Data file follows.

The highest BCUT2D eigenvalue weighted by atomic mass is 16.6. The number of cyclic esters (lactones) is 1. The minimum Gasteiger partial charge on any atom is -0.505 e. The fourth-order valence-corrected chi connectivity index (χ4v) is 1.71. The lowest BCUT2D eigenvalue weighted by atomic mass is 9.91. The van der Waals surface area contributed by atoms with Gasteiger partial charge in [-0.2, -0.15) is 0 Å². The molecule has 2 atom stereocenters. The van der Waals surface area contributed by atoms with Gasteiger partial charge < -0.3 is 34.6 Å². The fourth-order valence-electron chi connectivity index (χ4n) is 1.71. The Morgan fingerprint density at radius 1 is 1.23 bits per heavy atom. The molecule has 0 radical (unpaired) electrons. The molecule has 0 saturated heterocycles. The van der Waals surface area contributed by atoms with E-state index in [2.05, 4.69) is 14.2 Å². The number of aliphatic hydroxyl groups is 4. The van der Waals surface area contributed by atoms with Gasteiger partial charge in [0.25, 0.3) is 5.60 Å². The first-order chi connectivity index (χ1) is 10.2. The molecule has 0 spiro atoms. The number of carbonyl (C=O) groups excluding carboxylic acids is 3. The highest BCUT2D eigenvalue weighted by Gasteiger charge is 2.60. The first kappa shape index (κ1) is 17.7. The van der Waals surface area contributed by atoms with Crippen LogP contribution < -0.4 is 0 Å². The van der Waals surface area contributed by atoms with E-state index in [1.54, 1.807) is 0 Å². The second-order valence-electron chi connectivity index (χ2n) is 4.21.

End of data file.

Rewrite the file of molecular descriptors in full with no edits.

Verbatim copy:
The highest BCUT2D eigenvalue weighted by atomic mass is 16.6. The number of cyclic esters (lactones) is 1. The minimum Gasteiger partial charge on any atom is -0.505 e. The fourth-order valence-corrected chi connectivity index (χ4v) is 1.71. The lowest BCUT2D eigenvalue weighted by atomic mass is 9.91. The van der Waals surface area contributed by atoms with Gasteiger partial charge in [-0.2, -0.15) is 0 Å². The molecule has 2 atom stereocenters. The van der Waals surface area contributed by atoms with Gasteiger partial charge < -0.3 is 34.6 Å². The fourth-order valence-electron chi connectivity index (χ4n) is 1.71. The Morgan fingerprint density at radius 1 is 1.23 bits per heavy atom. The molecule has 0 radical (unpaired) electrons. The molecule has 0 saturated heterocycles. The van der Waals surface area contributed by atoms with E-state index in [2.05, 4.69) is 14.2 Å². The number of aliphatic hydroxyl groups is 4. The van der Waals surface area contributed by atoms with Gasteiger partial charge in [0.25, 0.3) is 5.60 Å². The first-order chi connectivity index (χ1) is 10.2. The molecule has 0 spiro atoms. The number of carbonyl (C=O) groups excluding carboxylic acids is 3. The highest BCUT2D eigenvalue weighted by Gasteiger charge is 2.60. The first kappa shape index (κ1) is 17.7. The van der Waals surface area contributed by atoms with Crippen LogP contribution < -0.4 is 0 Å². The van der Waals surface area contributed by atoms with E-state index in [1.54, 1.807) is 0 Å². The second-order valence-electron chi connectivity index (χ2n) is 4.21.